Of all the animals in Africa, perhaps the most beloved and revered is its one true giant – the African bush elephant. The world’s largest land mammal is also Africa’s biggest icon, and, sadly, one of its most threatened, thanks to the demand for ivory.
Some conservation organizations suggest that we lose around 100 elephants a day in Africa to ivory poaching. That’s potentially one elephant every 15 minutes. Gone. Forever. On the Balule Private Nature Reserve, home to Sausage Tree Safari Camp, our elephant population is well-protected and shared with the Greater Kruger. They move between the reserves that make up this amazing grouping as well as the legendary Kruger National Park itself, that borders the Balule.
We regularly see large breeding herds on game drives, as well as some magnificent individual bulls and bachelor groups. We consider it a privilege to see them and switch off our vehicles so that we can spend time quietly observing them and appreciating their presence.
Elephants are, quite simply, incredible mammals. Intelligent, emotional, empathetic and acknowledged as being sentient. They are capable of using tools, recognize themselves in mirrors, have incredible spatial awareness and recent research has even shown that they have the ability under certain circumstances to identify potentially dangerous humans.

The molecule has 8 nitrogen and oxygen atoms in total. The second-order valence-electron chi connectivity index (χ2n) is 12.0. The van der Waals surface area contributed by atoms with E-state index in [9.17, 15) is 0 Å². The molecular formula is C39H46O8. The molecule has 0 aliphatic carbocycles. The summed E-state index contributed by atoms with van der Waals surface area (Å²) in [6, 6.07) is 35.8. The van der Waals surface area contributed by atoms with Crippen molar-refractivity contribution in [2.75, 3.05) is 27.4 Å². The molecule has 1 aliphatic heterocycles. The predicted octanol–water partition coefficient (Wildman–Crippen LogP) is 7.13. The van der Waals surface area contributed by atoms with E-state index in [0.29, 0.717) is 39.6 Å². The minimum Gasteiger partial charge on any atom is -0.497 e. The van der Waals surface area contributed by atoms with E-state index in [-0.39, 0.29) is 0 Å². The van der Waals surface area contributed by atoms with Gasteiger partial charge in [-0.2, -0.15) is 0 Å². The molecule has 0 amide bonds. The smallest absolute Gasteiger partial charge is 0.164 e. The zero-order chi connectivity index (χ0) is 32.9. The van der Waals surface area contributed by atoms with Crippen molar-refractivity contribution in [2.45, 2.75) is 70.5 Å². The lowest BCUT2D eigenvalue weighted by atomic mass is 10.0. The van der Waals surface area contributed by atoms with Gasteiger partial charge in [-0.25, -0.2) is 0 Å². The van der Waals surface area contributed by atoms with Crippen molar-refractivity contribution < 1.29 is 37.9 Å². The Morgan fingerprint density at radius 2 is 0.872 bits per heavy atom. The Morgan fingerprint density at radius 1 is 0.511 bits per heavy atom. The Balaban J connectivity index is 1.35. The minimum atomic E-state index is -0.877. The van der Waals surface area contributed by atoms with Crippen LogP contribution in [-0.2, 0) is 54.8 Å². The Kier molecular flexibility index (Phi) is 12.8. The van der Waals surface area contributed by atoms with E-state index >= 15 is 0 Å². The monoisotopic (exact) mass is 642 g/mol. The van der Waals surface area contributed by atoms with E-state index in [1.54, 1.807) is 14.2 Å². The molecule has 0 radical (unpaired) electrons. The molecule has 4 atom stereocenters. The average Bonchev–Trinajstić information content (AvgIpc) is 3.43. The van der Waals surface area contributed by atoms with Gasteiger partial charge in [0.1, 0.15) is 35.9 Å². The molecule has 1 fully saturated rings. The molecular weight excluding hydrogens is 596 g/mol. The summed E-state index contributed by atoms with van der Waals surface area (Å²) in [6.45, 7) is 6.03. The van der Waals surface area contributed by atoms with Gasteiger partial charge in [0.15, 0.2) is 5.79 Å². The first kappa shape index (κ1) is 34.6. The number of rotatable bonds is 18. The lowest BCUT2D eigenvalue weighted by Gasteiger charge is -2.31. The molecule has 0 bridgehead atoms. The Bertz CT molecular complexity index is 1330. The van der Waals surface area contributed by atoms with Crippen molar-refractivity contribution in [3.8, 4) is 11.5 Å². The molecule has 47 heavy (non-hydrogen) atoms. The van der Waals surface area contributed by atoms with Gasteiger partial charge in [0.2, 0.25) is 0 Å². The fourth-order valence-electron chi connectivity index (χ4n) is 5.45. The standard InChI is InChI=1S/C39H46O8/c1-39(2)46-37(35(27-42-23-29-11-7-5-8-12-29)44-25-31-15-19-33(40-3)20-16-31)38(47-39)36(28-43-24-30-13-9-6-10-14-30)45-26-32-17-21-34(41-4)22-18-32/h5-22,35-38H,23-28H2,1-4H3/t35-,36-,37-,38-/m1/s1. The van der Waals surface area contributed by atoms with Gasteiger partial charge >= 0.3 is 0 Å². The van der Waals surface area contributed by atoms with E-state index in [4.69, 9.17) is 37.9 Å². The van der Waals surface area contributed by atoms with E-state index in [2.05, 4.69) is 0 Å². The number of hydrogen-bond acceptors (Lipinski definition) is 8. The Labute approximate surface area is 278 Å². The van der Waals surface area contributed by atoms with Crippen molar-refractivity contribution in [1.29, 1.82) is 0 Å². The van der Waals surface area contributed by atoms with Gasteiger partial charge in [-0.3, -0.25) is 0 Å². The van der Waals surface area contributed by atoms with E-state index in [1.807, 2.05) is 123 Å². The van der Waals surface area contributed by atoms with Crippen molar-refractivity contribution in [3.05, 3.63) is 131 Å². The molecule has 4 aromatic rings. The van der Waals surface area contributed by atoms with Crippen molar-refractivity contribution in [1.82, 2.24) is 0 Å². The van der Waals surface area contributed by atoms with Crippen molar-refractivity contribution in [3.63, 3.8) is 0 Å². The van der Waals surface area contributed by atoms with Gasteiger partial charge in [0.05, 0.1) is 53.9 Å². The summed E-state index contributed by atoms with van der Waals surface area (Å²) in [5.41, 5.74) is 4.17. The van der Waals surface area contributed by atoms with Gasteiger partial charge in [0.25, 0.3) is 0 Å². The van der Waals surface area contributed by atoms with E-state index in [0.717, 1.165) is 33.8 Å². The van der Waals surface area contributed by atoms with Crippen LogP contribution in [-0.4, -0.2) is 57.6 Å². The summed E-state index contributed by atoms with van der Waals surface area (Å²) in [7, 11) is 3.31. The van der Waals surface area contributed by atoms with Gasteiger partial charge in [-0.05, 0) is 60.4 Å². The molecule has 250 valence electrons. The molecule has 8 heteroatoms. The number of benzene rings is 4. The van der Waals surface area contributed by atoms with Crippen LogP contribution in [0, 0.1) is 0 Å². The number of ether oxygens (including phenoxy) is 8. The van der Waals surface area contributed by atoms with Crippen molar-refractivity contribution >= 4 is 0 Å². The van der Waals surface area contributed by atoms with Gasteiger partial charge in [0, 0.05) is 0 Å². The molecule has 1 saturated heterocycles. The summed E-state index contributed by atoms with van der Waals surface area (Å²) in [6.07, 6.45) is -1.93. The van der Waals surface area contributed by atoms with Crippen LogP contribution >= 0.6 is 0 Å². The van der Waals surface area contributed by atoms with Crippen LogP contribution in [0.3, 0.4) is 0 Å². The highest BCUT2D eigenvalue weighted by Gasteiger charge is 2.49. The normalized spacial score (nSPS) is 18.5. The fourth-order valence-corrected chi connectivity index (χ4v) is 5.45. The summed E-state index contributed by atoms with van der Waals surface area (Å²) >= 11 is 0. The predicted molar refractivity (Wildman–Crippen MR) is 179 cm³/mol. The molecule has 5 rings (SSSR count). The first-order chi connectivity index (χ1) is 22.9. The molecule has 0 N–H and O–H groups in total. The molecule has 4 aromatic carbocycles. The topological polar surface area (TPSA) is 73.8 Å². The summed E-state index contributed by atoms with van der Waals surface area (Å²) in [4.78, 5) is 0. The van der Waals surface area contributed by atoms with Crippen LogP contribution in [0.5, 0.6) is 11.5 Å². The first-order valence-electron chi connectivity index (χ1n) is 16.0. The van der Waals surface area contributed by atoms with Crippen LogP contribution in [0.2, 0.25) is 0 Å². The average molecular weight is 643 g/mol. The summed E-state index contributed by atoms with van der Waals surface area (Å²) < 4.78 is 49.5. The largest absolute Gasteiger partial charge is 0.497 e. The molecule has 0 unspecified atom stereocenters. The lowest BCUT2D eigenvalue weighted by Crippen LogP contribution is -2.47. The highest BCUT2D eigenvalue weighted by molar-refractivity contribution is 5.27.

Elephants are thought to “grieve” for their dead and have been recorded offering assistance to distressed members of their family unit. The oldest members of herds have acquired “wisdom” and store both knowledge and experience of their social groups and environment. They can communicate over enormous distances through low frequency, infrasonic rumbles which resonate at a frequency that other elephants can detect through the ground. For this reason, elephants have enlarged ear bones and sensitive nerve endings in their feet that “hear” these sounds through the soft skin pads on their feet, picking up the sensitive, seismic vibrations. They are also thought to also lay their trunks on the ground to detect vibrations.
There is so much written about elephants: so many facts and figures, and so much research that sheds light on their way of life. There is much being done throughout Africa to try and protect them from their biggest threat – us. It’s sometimes hard to cut through this mountain of information and focus on what we can do to help ensure our children and grandchildren live in a world where African elephants still roam wild and free. Here at Sausage Tree Safari Camp we believe that protecting their habitat is key to the survival of elephants. Their range is hampered by human expansion and human competition for the same resources – access to water and food. It’s restricted by the fence lines we put up to protect both them and us. Elephants need space, and it’s up to us to ensure that there is enough space for them, and that we learn to live alongside them through better understanding their needs.
Our role is easy – by helping our guests to understand these incredible animals we create elephant ambassadors who help to fuel and drive conservation programs. And through these programs, we are slowly finding ways to co-exist with this wonderful African icon to create hope for their future.
Blog & Photos by Sausage Tree Safari Camp